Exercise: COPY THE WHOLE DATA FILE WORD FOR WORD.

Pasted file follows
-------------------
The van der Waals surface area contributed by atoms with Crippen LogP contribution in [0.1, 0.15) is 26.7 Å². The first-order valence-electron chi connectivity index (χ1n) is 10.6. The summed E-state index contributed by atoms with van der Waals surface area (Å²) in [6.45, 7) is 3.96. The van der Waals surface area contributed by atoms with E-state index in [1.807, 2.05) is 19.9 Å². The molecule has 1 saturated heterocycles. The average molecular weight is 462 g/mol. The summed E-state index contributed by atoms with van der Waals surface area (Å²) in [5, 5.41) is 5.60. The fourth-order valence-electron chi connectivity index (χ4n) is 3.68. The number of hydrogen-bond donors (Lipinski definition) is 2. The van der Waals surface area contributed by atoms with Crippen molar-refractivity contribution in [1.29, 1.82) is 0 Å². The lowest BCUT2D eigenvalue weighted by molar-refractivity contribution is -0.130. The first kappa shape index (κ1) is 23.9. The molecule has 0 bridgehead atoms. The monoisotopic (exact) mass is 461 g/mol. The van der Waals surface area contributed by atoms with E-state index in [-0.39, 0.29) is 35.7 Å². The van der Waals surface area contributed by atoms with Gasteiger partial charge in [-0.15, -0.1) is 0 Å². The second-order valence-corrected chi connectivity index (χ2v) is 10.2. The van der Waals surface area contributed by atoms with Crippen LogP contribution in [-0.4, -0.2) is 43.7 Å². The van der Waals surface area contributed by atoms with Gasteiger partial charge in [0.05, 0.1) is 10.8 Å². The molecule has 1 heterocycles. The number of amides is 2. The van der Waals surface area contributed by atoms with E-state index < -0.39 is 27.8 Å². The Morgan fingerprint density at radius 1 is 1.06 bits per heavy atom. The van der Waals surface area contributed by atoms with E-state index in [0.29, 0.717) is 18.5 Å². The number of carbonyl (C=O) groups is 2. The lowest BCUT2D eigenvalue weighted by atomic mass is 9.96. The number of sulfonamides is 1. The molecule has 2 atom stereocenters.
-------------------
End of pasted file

The van der Waals surface area contributed by atoms with Crippen LogP contribution in [0.1, 0.15) is 26.7 Å². The first-order valence-electron chi connectivity index (χ1n) is 10.6. The summed E-state index contributed by atoms with van der Waals surface area (Å²) in [6.45, 7) is 3.96. The van der Waals surface area contributed by atoms with E-state index in [1.807, 2.05) is 19.9 Å². The molecule has 1 saturated heterocycles. The average molecular weight is 462 g/mol. The summed E-state index contributed by atoms with van der Waals surface area (Å²) in [5, 5.41) is 5.60. The fourth-order valence-electron chi connectivity index (χ4n) is 3.68. The number of hydrogen-bond donors (Lipinski definition) is 2. The van der Waals surface area contributed by atoms with Crippen molar-refractivity contribution in [1.29, 1.82) is 0 Å². The lowest BCUT2D eigenvalue weighted by molar-refractivity contribution is -0.130. The first kappa shape index (κ1) is 23.9. The molecule has 0 bridgehead atoms. The monoisotopic (exact) mass is 461 g/mol. The van der Waals surface area contributed by atoms with E-state index in [-0.39, 0.29) is 35.7 Å². The van der Waals surface area contributed by atoms with Gasteiger partial charge in [-0.15, -0.1) is 0 Å². The second-order valence-corrected chi connectivity index (χ2v) is 10.2. The van der Waals surface area contributed by atoms with Crippen LogP contribution in [-0.4, -0.2) is 43.7 Å². The van der Waals surface area contributed by atoms with Gasteiger partial charge in [0.05, 0.1) is 10.8 Å². The molecule has 1 heterocycles. The number of amides is 2. The van der Waals surface area contributed by atoms with E-state index < -0.39 is 27.8 Å². The Morgan fingerprint density at radius 1 is 1.06 bits per heavy atom. The van der Waals surface area contributed by atoms with E-state index in [0.29, 0.717) is 18.5 Å². The number of carbonyl (C=O) groups is 2. The lowest BCUT2D eigenvalue weighted by atomic mass is 9.96. The number of sulfonamides is 1. The molecule has 2 atom stereocenters.